What does the carbon footprint look like during construction? Each wind turbine requires three extended semi-trucks for the blades, two semis for the tower sections, and one for the turbine.

Each semi is an over-sized load by highway standards so 12 pilot vehicles are also required. That a lot of diesel fuel. Solar would require a few standard semi-trucks for the support structures and the panels.

One item that comes up quite a bit is the impacts and small birds and raptors. While there is a varied opinion as to the impact turbines have on the bird population, most agree that turbines (again having moving parts) do kill birds. Solar does not have this same problem.

Wind turbines while they appear silent, do put out low frequency noise called infrasound. Since the turbines are moving due to the air flow passing through them, this can cause these low frequency noise affects.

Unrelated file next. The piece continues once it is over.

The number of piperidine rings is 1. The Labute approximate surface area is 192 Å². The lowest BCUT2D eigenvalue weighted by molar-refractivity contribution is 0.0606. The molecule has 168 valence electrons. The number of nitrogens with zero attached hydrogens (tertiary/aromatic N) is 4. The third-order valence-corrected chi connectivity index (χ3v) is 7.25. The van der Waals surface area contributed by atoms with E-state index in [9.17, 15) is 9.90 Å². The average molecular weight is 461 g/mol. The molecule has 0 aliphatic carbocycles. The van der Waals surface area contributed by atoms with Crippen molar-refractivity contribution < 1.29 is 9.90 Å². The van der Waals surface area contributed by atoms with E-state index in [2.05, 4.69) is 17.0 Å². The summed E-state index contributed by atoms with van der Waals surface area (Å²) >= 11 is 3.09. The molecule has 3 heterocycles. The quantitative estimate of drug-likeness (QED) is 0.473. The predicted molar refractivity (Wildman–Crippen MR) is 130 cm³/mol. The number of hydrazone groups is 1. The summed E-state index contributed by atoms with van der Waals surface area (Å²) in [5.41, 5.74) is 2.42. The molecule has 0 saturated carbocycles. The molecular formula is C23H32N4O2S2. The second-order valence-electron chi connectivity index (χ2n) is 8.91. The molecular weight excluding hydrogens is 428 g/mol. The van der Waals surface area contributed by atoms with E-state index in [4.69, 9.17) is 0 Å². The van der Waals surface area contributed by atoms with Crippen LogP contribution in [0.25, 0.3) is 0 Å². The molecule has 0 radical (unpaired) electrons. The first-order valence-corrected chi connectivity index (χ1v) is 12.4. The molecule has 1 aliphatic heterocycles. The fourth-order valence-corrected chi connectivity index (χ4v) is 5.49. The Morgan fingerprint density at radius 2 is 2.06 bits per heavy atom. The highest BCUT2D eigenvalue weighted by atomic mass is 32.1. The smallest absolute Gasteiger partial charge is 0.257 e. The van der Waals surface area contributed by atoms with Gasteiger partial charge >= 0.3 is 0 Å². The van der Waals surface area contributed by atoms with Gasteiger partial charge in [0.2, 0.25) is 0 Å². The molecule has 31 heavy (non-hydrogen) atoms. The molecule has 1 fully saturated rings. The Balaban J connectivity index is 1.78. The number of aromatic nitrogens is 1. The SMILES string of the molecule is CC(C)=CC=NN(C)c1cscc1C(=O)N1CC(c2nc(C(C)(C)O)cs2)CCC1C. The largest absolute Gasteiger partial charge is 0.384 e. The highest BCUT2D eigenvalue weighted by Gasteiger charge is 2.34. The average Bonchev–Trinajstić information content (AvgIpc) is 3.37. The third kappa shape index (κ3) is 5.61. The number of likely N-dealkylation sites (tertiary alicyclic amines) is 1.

This would be the same as to going to a rock concert and feeling the bass as much as hearing the bass. Solar again does not have this issue.

I think we can all agree that we will be moving toward renewable energy in the future.

However, when doing the engineering, some renewable energy development is more practical and less impactable that other energy generation.

I have not even touched on small modular nuclear. This has must potential for continuous generation which both wind and solar do not.

When looking at our future of power generation in Wyoming, let’s not just consider short term gains but let’s plan for a long-term strategy that makes Wyoming an attractive place to generate power.

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Laramie Wind Project Protestors Concerned About Turbine Blades Breaking

in Energy/News
6990

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By Ellen Fike, Cowboy State Daily

Critics of an Albany County wind farm are pointing to reports of wind turbine blade failures in Iowa as proof that additional state and local regulations on the turbines need to be considered.

In Iowa, two blades have broken off of turbines in the span of two months, something Paul and Lynn Montoya and Jennifer Kirchhoffer have taken notice of.